This kind of documentation of "heritage architecture" is extremely important, as such buildings are rapidly disappearing from urban landscapes throughout the world. What we have through Luz's study is documentation of limestone constructions; buildings of more ephemeral materials (wood and mud and straw) have not survived. This chapter would have been significantly supported by reference to a rich body of scholarship (mostly in Arabic) on "vernacular" architecture in rural Palestine and Transjordan, defined as such by archaeologists and ethnographers as a local tradition. A coordinated database on such architecture should be a goal of interregional, international, collaborative research in the future.

Residential options are the topic of Chapter Three. The chapter largely problematizes another pillar of traditional scholarship on the Islamic city: the internal courtyard house (the dār). Luz is able to refute the assumption that this is the most typical housing form for Muslims in Jerusalem and that courtyard houses were used exclusively by the Muslim community. Pulling on the so-called Ḥaram al-Sharīf documents (a collection of late 14 th-century files kept by a local Shāfiʿī judge and indexed by Donald Little) and early Ottoman sijillāt (court documents - the author seems to rely on references to them in the British Institute's two-book series on Ottoman Jerusalem), Luz describes a range of public housing options available in Mamluk-era Jerusalem: the khān (caravanserai - temporary housing for travellers'), rabʿ (multi-story, rental complex akin to an apartment building, mostly for artisans and shopkeepers), and Ḥawsh (a cluster of small rooms around a courtyard - housing for poorer renters). What is not accomplished in this chapter is relating these building types from the texts to the physical structures documented in the author's pedestrian survey.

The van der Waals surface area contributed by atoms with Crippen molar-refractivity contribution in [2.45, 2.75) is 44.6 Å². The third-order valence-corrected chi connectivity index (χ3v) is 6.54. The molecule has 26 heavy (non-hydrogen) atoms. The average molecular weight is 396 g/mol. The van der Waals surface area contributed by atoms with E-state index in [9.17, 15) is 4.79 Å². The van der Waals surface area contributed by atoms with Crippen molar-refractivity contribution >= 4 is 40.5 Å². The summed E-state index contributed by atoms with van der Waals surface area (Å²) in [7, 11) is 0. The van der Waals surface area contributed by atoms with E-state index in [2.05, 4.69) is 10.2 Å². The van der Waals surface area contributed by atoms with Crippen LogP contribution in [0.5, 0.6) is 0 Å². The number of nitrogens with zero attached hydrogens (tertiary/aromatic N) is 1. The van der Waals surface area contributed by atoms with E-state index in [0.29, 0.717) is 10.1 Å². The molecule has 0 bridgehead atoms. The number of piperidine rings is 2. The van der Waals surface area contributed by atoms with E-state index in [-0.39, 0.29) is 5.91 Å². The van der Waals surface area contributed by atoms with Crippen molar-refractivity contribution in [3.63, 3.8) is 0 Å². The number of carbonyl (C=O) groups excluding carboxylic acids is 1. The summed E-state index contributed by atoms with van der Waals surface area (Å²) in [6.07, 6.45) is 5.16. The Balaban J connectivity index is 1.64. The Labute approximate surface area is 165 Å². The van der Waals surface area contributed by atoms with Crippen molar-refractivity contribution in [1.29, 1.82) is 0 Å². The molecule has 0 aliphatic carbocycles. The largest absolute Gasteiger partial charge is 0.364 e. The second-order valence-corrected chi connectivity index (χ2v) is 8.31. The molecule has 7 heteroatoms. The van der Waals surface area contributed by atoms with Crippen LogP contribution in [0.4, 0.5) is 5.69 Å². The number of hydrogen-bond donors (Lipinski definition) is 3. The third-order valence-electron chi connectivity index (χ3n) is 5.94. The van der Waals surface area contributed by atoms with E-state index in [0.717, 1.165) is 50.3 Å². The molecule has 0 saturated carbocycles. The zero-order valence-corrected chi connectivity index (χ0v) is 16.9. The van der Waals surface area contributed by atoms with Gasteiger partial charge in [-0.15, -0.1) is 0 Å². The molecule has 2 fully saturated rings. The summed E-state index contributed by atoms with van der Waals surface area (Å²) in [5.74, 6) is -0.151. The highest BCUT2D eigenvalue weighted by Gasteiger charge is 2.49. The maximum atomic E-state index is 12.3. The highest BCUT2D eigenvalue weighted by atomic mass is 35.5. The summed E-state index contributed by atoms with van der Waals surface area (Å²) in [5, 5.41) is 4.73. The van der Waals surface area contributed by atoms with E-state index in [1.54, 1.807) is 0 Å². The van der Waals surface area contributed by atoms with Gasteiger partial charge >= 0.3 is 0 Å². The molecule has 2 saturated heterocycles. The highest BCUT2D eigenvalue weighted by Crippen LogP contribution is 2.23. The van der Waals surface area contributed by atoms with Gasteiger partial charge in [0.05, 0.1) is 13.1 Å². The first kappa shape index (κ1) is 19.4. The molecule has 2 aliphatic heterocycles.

Chapter Four serves a similar function: to debunk mistaken premises about the "Islamic city". In this case the problematic is the character of the "neighborhood" (called in different places and times as a Ḥarah, ʿaqabah - as in a steep street, khaṭṭ, and maḤallah). The author's sources for Jerusalem in this instance are Mujīr al-Dīn al-ʿUlaymī's urban history and the Ḥaram documents. According to these texts, the neighborhoods of Mamluk cities in Syria were not necessarily synonymous with a tax unit, were not homogenous, and there was not a rigid spatial separation between residential and public/business/trade areas - characteristics normally associated with the neighborhoods of "Islamic cities". Muslims lived in all neighborhoods of the city (and Jerusalem had, apparently, 50 of them), but Christians resided with coreligionists. What the chapter lacks, as in the previous one, is a tie-in to the results of the pedestrian survey.